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Phyllis Frye to Receive Stonewall Award from American Bar Association

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From Staff Reports

The American Bar Association Commission on Sexual Orientation and Gender Identity will honor Phyllis Randolph Frye, associate judge for the Municipal Courts in Houston, with its Stonewall Award during a ceremony on Feb. 3, 2018, at the ABA Midyear Meeting in Vancouver, British Columbia, Canada.

Named after the New York City Stonewall Inn police raid and riot of June 28, 1969, which was a turning point in the movement, the award recognizes lawyers who have considerably advanced LGBTQ individuals in the legal profession and successfully championed the community’s legal causes.

“Phyllis Frye has been instrumental in moving America’s queer community to include and embrace the hopes and aspirations of its transgender members,” said Mark Johnson Roberts, chair of the ABA Commission on Sexual Orientation and Gender Identity.

As Jennifer Levi, another Stonewall recipient, said: “Phyllis advocated for and spoke on behalf of the LGBTQ community at a time when there was no transgender visibility and when anti-transgender hostility was open and aggressive. In the face of adversity, Phyllis’ work was steadfast. She laid the groundwork and had the vision that is the foundation of today’s advocacy.”

Frye, an associate judge for the Municipal Courts in Houston, is the first openly trans judge in Texas. She is an Eagle Scout and was a member of the Junior Reserve Officers’ Training Corps.

Frye graduated from Texas A&M University with a bachelor’s  in civil engineering and an M.S. in mechanical engineering. She was honorably discharged from the U.S. Army in 1972, transitioned in 1976 and earned her master’s and law degrees from the University of Houston.

In 1992, she convened the first International Conference on Transgender Law & Employment Policy in Houston. In 2010, Houston Mayor Annise Parker appointed Frye as an associate judge for the City of Houston Municipal Courts, and the Houston City Council unanimously approved her appointment.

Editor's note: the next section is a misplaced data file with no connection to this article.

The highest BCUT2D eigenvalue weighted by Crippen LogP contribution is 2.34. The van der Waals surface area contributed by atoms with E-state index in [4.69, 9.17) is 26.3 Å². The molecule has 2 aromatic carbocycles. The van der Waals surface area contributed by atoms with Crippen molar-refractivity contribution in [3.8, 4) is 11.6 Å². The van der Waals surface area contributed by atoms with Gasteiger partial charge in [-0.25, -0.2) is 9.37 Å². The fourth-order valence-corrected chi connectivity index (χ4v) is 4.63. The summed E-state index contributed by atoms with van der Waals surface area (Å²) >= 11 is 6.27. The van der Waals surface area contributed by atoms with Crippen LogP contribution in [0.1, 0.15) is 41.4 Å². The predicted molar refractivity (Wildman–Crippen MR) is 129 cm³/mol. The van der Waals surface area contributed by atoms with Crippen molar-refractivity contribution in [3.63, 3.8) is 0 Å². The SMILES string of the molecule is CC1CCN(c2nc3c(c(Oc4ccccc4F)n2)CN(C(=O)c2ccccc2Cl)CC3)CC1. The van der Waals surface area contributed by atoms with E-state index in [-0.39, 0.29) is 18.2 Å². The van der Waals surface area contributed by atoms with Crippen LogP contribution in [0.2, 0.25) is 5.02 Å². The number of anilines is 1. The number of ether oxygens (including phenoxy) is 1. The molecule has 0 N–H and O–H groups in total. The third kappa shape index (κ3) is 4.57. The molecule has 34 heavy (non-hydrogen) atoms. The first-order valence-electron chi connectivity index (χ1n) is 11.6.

Frye retains her senior partnership with Frye, Oaks, Benavidez & O’Neil, PLLC, where she devotes her practice exclusively to taking transgender clients—both adults and minors—through the Texas courts to change the clients’ names and genders on their legal documents. In 2013, Frye was presented with the Lifetime Achievement Award by the Transgender Foundation of America.

The ABA Commission on Sexual Orientation and Gender Identity leads the ABA’s commitment to diversity, inclusion and full and equal participation by lesbian, gay, bisexual and transgender people in the ABA, the legal profession and society. Created in 2007, the commission seeks to secure equal treatment in the ABA, the legal profession and the justice system without regard to sexual orientation or gender identity.

With more than 400,000 members, the American Bar Association is one of the largest voluntary professional membership organizations in the world. As the national voice of the legal profession, the ABA works to improve the administration of justice, promotes programs that assist lawyers and judges in their work, accredits law schools, provides continuing legal education, and works to build public understanding around the world of the importance of the rule of law.

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John Wright

John Wright is the editor of OutSmart magazine. He has spent two decades in the mainstream and LGBTQ media. Most recently, he served as senior editor of Dallas Voice, and covered LGBTQ issues in the state Legislature for The Texas Observer. Born and raised in Philadelphia, Wright earned his bachelor's degree in journalism from the University of Florida. He resides in the EaDo area of Houston, where he is currently remodeling a 1930s row house.

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